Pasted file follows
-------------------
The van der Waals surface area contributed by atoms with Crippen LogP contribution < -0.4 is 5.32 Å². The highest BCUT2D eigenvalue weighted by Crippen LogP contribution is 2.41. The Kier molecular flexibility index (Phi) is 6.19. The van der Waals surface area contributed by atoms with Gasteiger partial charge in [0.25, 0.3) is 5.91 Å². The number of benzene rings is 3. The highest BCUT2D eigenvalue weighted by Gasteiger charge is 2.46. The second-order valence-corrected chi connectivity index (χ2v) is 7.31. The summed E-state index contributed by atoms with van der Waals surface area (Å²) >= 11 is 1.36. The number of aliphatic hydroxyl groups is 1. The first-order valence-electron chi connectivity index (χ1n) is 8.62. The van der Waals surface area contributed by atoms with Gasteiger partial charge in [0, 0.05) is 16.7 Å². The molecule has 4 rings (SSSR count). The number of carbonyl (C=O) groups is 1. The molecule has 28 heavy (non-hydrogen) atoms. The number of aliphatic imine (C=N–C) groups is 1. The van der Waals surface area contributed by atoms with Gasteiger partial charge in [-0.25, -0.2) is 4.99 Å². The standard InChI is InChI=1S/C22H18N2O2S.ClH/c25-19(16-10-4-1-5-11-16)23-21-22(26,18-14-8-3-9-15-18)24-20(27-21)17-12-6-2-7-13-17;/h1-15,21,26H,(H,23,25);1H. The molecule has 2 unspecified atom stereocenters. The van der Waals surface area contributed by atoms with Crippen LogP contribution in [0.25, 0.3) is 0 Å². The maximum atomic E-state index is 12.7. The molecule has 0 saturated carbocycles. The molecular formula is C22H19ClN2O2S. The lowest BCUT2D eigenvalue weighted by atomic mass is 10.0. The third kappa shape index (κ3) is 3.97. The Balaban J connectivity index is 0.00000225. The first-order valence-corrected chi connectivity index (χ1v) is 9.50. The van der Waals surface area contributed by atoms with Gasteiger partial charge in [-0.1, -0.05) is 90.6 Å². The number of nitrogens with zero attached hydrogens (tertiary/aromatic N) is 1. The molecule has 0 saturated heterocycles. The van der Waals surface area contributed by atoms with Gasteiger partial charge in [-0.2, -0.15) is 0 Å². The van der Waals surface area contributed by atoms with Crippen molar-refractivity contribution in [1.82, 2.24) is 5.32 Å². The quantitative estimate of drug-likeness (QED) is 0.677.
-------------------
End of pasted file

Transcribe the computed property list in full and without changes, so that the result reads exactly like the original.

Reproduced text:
The van der Waals surface area contributed by atoms with Crippen LogP contribution < -0.4 is 5.32 Å². The highest BCUT2D eigenvalue weighted by Crippen LogP contribution is 2.41. The Kier molecular flexibility index (Phi) is 6.19. The van der Waals surface area contributed by atoms with Gasteiger partial charge in [0.25, 0.3) is 5.91 Å². The number of benzene rings is 3. The highest BCUT2D eigenvalue weighted by Gasteiger charge is 2.46. The second-order valence-corrected chi connectivity index (χ2v) is 7.31. The summed E-state index contributed by atoms with van der Waals surface area (Å²) >= 11 is 1.36. The number of aliphatic hydroxyl groups is 1. The first-order valence-electron chi connectivity index (χ1n) is 8.62. The van der Waals surface area contributed by atoms with Gasteiger partial charge in [0, 0.05) is 16.7 Å². The molecule has 4 rings (SSSR count). The number of carbonyl (C=O) groups is 1. The molecule has 28 heavy (non-hydrogen) atoms. The number of aliphatic imine (C=N–C) groups is 1. The van der Waals surface area contributed by atoms with Gasteiger partial charge in [-0.25, -0.2) is 4.99 Å². The standard InChI is InChI=1S/C22H18N2O2S.ClH/c25-19(16-10-4-1-5-11-16)23-21-22(26,18-14-8-3-9-15-18)24-20(27-21)17-12-6-2-7-13-17;/h1-15,21,26H,(H,23,25);1H. The molecule has 2 unspecified atom stereocenters. The van der Waals surface area contributed by atoms with Crippen LogP contribution in [0.25, 0.3) is 0 Å². The maximum atomic E-state index is 12.7. The molecule has 0 saturated carbocycles. The molecular formula is C22H19ClN2O2S. The lowest BCUT2D eigenvalue weighted by atomic mass is 10.0. The third kappa shape index (κ3) is 3.97. The Balaban J connectivity index is 0.00000225. The first-order valence-corrected chi connectivity index (χ1v) is 9.50. The van der Waals surface area contributed by atoms with Gasteiger partial charge in [-0.1, -0.05) is 90.6 Å². The number of nitrogens with zero attached hydrogens (tertiary/aromatic N) is 1. The molecule has 0 saturated heterocycles. The van der Waals surface area contributed by atoms with Gasteiger partial charge in [-0.2, -0.15) is 0 Å². The van der Waals surface area contributed by atoms with Crippen molar-refractivity contribution in [1.82, 2.24) is 5.32 Å². The quantitative estimate of drug-likeness (QED) is 0.677.